Even if one still wants to argue that these violations affected the efficacy results of PICASSO 2, they also then have to explain the EORTC study. The implied claim in the Forbes article is that the efficacy data are not to be trusted. The EORTC study was completely separate from Ziopharm and PICASSO 2 but is in a similar population (EORTC patients are slightly younger because of ifosfamide side effects) with the same active agent (both palifosfamide and ifosfamide generate ifosforamide mustard). If the supposed clinical trial issues compromised PICASSO 2 results, then we would expect them to differ markedly from the EORTC study (as this would be free from the bias). Instead of that huge difference, the EORTC PFS results are consistent with the PICASSO 2 PFS results. This makes the bearish case more difficult to justify as they would not only need to show why PICASSO 2 is biased (which does not seem justified by the evidence) but also why the EORTC are incorrect as well. In addition, the bearish case would also need to explain away the overall survival trend seen in the PICASSO 2 results, which was not even addressed. As such, the bearish argument about efficacy does not seem supported by the evidence, especially in light of the EORTC results, the fact that removing Dr. Chawla’s treated patients does not affect efficacy in the PICASSO 2 results, and the OS trend favoring palifosfamide.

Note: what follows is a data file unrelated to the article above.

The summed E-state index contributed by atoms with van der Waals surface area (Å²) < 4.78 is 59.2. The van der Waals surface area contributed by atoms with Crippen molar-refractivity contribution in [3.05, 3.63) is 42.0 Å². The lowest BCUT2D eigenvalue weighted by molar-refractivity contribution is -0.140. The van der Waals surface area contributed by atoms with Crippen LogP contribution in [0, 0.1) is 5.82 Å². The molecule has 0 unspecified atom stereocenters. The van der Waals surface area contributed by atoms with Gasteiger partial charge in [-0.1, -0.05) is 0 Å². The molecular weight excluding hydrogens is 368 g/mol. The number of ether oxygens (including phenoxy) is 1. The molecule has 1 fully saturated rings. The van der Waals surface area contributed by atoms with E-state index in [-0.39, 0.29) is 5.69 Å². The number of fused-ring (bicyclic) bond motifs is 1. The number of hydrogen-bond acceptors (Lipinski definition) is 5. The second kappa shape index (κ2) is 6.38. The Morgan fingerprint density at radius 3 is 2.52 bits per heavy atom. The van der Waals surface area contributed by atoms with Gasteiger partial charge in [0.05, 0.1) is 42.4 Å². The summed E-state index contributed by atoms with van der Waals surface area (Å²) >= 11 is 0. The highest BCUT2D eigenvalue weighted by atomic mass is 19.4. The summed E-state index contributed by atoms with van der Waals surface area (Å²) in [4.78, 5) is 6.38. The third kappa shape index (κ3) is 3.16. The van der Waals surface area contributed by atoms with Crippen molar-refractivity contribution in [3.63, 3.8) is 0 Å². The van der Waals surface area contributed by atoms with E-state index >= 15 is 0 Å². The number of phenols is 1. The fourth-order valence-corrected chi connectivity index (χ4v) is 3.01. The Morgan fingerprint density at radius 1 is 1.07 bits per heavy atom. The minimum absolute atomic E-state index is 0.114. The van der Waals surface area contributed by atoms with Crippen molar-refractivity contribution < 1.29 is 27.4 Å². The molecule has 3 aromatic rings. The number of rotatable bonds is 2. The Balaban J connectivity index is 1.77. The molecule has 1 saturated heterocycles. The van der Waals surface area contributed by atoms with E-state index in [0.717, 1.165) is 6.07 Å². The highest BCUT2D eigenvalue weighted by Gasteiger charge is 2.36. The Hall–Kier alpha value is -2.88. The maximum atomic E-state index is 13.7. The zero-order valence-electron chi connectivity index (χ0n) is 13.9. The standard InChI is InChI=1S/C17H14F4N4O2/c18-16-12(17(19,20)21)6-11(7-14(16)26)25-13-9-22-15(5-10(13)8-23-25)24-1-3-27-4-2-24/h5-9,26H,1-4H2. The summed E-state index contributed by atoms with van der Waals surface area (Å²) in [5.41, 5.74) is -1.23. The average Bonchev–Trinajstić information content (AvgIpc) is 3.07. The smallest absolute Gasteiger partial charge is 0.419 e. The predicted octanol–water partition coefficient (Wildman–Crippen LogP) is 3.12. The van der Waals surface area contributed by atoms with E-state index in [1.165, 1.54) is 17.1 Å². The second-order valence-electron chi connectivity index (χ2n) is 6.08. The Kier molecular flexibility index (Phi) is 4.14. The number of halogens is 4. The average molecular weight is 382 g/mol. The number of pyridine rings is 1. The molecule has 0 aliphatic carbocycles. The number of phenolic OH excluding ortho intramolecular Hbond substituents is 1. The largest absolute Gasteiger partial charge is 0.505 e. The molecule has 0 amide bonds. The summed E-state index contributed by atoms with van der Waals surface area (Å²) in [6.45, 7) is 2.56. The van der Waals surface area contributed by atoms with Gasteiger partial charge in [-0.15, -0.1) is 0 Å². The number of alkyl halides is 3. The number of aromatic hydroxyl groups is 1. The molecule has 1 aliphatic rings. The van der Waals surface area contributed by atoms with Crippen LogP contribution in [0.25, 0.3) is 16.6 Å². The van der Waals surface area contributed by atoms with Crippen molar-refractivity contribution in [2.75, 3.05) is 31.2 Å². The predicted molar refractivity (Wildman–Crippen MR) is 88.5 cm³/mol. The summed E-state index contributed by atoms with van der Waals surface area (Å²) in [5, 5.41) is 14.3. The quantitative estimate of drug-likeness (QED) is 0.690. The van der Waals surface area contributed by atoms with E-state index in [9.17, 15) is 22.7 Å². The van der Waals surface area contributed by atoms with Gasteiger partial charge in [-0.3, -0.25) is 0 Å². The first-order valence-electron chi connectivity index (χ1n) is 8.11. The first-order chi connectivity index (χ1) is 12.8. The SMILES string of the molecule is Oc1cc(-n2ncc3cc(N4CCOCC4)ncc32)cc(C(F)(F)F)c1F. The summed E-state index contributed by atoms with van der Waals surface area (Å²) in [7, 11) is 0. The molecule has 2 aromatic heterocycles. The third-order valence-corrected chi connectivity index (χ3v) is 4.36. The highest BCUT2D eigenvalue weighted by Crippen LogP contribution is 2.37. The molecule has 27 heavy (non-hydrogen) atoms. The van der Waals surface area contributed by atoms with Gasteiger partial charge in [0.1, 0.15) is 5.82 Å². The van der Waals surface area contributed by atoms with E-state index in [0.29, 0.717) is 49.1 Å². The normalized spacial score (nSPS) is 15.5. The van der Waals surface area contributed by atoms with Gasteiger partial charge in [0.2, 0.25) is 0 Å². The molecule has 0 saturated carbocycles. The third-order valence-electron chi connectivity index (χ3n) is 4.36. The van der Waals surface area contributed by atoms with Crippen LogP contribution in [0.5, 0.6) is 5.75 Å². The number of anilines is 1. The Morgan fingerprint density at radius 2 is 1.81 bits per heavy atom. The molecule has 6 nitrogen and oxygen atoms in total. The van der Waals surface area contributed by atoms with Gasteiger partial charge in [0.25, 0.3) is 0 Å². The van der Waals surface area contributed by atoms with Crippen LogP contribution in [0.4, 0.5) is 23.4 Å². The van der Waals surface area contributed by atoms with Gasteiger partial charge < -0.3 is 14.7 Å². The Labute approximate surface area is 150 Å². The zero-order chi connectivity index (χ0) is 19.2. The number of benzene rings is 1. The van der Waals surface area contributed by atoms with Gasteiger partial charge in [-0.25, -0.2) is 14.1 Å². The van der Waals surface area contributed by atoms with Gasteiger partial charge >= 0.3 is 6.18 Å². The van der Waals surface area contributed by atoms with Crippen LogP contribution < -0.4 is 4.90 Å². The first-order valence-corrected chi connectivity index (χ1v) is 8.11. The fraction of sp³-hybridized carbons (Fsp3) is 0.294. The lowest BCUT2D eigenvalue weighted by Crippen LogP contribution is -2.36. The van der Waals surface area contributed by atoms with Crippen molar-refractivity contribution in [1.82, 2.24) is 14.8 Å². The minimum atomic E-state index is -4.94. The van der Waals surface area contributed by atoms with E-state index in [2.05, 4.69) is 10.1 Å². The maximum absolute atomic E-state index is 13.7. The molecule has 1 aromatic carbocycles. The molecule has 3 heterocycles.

The other major issue raised was the lack of stability of palifosfamide and how this would translate into a poor commercial launch. Note that once again this argument has nothing to do with efficacy or why the upcoming data will not hit the endpoint. In many ways, the company has sufficiently addressed this in noting that over 300 clinical sites worldwide (ranging from academic centers to community hospitals) have used palifosfamide and there has not be an issue with the stability of the drug. These are the same sort of sites that would be using palifosfamide if approved, so if stability were a significant issue, they would have already been noticed. Of course, this is beside the point of this article, which is meant to examine the odds of palifosfamide hitting its PFS endpoint in its phase III trial. Overall, the risk/reward profile of Ziopharm was biased towards the bullish trade before the stock was hit by the Forbes article. The bearish efficacy argument explicated in that article does not seem consistent with either the PICASSO 2 or EORTC studies. As such, odds favor palifosfamide hitting its PFS endpoint when top line data are released by the end of 2012.